That's Why They Call It VanguardIt pioneered index funds--and now it's outpacing its rivals
Four years ago, the no-frills Vanguard 500 Index Fund nearly doubled its assets, to $17.3 billion, swelled by a 37% annual return and $4.7 billion in new cash. At the time, then Vanguard Group Chairman John C. Bogle expressed some concern. The fund, which had operated in obscurity for 20 years, had become the darling of the day. ''I'm a little worried that the index fund is hot,'' he said. ''Hot is not our style.''
Well, if the index fund--which tracks Standard & Poor's 500-stock index--was hot then, it's absolutely sizzling now. And building on the success of the S&P and other spin-off index funds, Vanguard--the nation's largest mutual-fund company after No. 1 Fidelity Investments--has become the hottest mutual-fund firm.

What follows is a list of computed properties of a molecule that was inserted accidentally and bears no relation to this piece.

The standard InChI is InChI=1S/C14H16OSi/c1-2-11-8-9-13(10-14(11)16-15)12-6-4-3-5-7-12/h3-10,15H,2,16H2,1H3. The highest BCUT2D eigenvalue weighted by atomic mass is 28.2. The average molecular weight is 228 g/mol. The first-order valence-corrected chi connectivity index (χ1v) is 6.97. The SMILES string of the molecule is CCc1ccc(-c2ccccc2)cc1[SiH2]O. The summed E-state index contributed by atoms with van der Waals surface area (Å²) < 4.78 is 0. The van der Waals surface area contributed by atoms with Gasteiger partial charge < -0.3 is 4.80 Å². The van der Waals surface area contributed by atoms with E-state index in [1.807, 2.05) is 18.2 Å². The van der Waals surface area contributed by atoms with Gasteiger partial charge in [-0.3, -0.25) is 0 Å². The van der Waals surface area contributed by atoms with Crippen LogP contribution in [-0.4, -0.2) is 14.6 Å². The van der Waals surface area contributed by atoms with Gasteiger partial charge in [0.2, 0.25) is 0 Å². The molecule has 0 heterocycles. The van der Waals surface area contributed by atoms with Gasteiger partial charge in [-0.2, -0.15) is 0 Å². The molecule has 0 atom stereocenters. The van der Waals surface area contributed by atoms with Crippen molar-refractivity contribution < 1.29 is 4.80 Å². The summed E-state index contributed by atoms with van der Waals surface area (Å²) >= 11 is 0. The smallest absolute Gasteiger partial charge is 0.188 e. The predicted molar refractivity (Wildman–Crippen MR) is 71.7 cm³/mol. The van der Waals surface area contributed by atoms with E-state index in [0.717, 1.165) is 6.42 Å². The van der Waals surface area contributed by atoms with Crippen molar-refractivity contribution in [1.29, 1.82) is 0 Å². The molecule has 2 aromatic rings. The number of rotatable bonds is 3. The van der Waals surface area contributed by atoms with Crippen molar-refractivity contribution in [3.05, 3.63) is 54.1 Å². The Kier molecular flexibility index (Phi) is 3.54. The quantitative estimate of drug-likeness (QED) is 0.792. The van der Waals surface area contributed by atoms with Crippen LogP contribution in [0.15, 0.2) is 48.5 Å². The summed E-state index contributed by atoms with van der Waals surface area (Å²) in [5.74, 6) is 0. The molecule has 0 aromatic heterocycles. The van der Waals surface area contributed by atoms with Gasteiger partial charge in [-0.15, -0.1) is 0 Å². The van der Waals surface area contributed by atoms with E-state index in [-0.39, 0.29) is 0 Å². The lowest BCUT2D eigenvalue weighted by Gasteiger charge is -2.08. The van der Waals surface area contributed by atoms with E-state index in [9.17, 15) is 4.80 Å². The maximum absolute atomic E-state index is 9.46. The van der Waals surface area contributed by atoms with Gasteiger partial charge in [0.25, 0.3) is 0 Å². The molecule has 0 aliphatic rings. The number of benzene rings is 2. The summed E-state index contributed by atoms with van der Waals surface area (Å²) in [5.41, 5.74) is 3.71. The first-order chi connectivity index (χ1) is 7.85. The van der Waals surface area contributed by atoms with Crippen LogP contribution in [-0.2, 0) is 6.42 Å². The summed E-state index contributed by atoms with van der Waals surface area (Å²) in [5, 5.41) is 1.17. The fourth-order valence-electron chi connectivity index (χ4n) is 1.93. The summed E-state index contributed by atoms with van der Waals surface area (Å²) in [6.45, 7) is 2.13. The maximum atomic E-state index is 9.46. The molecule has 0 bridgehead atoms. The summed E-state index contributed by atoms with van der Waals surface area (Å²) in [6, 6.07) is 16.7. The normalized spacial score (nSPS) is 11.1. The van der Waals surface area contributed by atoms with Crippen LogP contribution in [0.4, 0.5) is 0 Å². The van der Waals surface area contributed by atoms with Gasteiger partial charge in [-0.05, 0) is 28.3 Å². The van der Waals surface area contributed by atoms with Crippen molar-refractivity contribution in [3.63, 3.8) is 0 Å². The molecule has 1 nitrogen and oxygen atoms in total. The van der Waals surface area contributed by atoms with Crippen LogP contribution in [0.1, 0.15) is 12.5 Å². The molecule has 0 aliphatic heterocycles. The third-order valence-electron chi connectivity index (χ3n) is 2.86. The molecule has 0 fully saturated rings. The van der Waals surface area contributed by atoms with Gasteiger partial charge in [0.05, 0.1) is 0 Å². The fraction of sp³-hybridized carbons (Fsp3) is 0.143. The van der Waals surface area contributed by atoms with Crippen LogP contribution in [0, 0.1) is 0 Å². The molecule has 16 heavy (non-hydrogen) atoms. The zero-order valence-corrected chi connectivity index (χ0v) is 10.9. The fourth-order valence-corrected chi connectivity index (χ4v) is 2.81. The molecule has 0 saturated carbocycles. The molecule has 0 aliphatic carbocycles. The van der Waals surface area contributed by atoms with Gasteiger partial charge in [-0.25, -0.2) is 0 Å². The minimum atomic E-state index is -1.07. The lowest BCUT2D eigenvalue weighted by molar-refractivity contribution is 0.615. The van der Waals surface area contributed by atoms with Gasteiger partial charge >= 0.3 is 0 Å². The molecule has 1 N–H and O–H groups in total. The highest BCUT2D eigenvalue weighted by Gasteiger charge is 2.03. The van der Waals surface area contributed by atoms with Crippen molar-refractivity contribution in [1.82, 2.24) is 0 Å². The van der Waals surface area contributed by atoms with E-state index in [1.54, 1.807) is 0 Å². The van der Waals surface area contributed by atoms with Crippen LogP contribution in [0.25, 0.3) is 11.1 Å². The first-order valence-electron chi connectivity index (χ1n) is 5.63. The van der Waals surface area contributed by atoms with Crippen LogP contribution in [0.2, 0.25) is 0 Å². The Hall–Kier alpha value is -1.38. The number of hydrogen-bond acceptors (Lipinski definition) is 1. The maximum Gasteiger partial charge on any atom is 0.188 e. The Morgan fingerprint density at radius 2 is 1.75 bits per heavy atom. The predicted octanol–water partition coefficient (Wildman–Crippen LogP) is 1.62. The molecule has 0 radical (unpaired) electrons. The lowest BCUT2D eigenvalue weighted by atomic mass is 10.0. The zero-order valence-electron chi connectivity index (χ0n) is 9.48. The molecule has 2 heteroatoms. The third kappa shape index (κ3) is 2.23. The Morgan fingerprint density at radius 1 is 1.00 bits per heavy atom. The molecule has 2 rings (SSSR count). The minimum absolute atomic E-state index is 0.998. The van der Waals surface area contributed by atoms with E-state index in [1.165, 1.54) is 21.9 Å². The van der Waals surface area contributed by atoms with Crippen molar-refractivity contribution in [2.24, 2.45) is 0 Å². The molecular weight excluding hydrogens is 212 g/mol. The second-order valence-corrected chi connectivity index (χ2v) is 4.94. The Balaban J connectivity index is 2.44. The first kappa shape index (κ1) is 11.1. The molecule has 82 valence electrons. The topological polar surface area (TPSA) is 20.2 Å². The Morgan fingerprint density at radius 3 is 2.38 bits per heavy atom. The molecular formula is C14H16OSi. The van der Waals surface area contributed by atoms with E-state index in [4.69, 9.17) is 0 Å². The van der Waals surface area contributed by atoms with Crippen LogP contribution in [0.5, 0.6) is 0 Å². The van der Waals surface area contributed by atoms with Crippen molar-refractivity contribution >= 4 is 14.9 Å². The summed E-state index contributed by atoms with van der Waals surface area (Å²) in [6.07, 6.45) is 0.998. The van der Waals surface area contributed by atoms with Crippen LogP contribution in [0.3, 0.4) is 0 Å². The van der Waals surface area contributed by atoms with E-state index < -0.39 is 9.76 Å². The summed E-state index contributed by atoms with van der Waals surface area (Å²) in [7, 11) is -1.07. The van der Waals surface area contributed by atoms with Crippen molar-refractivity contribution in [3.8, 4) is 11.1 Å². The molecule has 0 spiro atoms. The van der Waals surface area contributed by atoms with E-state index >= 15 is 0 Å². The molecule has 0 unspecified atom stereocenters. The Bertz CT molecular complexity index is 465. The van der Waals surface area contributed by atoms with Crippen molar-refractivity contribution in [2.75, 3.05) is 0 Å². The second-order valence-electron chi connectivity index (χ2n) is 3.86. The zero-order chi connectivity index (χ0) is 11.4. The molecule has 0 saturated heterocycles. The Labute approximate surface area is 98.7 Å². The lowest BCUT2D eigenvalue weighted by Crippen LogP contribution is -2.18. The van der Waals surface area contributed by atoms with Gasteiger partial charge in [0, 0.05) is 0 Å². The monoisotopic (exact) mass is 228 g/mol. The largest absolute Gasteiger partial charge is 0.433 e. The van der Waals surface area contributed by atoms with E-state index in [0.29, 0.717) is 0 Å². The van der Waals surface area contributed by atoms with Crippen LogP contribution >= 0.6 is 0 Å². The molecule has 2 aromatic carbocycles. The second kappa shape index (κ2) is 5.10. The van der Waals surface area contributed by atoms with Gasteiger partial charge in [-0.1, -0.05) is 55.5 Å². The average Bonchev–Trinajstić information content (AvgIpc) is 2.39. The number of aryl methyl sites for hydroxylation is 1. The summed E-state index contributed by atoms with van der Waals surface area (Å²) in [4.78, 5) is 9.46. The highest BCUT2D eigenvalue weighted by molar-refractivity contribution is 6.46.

HOT BOND FUNDS. In the fund business, cash follows performance, and last year boatloads of money put in at Vanguard's Valley Forge (Pa.) dock. Vanguard's equity funds took in an estimated $27.2 billion--about 17% of the industry's cash inflow--in the first 11 months of 1998, according to Robert L. Adler, whose AMG Data Services tracks flows to mutual funds. It's also 22.5% greater than Vanguard's equity cash inflow for all of 1997. It's also remarkable, considering that cash flows to equity funds fell 26% industrywide from January, 1998, to November, according to the Investment Company Institute.
As investors scan 1998 results in coming weeks, Vanguard is going to look even more appealing, and the cash heading toward the now $74.2 billion Vanguard 500 Index fund should surge. But it's not just index funds that will attract new money. Adler says only about a third of 1998's cash went to indexed portfolios. Nonindex Vanguard funds, such as Windsor II, Health Care, Growth & Income, and Primecap took in significant new dollars in 1998. Vanguard's actively managed funds are certainly top-tier performers when compared with other large mutual-fund companies (table).